Is Campus Involvement Beneficial for College Students? GPA, Perceived Academic Adjustment, Social Support, and Psychological Well-being
Students who are involved on campus have better mental health and academic performance (Bergen-Cico & Bylander, 2011; Bergen-Cico & Viscomi, 2013). However, why and how campus involvement promotes mental health and academic achievement has not been examined sufficiently. I hypothesized that campus involvement would be associated with overall better mental health via perceived social support, and higher GPA with perceived college adjustment. A sample of 353 college students participated in an online survey. The survey included demographic questions, Multidimensional Scale of Perceived Social Support (Zimet, Dahlem, Zimet, & Farley, 1988), College Adjustment Scale (Rice & Dellwo, 2002) with GPA, and the Depression Anxiety Stress Scale (Lovibond, & Lovibond, 1995). A path analysis with AMOS 22.0 revealed an adequate fit to the data, χ2(4)=7.91, p=.10, CFI = .97, RMSEA = .05, 90% CI = .00, .11. Campus involvement was associated with perceived academic adjustment (β = .33, p = .002), which was associated with GPA (β = .50, p < .001), as predicted. However, campus involvement was not associated with perceived social support (β = .07, p = .18), although perceived social support was associated with distress (β = -.27, p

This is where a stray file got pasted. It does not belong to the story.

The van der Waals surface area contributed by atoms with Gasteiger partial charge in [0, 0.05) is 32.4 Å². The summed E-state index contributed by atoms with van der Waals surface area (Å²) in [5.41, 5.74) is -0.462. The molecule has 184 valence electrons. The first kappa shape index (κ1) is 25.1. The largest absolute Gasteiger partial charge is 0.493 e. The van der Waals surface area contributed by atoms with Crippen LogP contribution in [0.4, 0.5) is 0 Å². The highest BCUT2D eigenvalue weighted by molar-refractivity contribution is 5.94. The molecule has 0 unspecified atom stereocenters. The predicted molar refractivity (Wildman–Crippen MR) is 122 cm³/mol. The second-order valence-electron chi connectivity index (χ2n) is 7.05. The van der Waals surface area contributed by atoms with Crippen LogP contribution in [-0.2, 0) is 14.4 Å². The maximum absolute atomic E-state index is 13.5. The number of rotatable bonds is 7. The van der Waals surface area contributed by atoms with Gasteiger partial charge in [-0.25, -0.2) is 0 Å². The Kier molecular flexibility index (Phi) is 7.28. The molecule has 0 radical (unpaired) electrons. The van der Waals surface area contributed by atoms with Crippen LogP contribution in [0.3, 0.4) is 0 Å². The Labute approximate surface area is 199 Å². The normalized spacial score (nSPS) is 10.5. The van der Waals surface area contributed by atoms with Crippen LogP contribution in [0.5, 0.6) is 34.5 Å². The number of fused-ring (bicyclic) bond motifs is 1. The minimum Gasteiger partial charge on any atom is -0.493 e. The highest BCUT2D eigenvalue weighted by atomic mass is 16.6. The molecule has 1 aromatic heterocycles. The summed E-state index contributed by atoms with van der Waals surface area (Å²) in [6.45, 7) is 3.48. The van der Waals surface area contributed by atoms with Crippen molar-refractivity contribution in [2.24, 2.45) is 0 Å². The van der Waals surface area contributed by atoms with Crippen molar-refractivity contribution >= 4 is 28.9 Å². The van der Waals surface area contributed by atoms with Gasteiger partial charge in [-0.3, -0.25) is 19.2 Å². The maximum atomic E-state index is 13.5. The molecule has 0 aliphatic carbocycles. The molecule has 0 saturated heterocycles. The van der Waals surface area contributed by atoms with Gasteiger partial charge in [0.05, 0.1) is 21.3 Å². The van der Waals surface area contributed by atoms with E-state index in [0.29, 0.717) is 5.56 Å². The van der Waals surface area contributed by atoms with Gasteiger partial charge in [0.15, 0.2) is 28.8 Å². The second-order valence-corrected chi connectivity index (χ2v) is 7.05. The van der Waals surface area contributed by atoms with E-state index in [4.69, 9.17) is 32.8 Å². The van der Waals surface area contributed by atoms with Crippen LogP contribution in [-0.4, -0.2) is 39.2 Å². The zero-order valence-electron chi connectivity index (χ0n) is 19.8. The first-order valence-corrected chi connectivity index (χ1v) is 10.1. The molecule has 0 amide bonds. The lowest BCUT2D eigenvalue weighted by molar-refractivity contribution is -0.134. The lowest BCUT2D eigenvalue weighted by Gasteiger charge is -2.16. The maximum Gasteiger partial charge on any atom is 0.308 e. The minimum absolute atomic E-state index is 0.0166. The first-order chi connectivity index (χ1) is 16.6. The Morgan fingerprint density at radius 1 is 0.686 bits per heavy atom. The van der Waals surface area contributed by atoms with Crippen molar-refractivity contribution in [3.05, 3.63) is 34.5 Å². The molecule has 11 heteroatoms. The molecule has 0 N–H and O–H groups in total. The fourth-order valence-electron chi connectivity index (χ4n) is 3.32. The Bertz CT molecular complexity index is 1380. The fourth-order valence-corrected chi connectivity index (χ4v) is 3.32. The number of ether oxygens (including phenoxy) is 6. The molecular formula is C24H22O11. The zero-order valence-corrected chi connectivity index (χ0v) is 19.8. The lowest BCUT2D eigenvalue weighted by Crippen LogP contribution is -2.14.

Marsh, Elizabeth, "Is Campus Involvement Beneficial for College Students? GPA, Perceived Academic Adjustment, Social Support, and Psychological Well-being" (2020). Psychology. 29.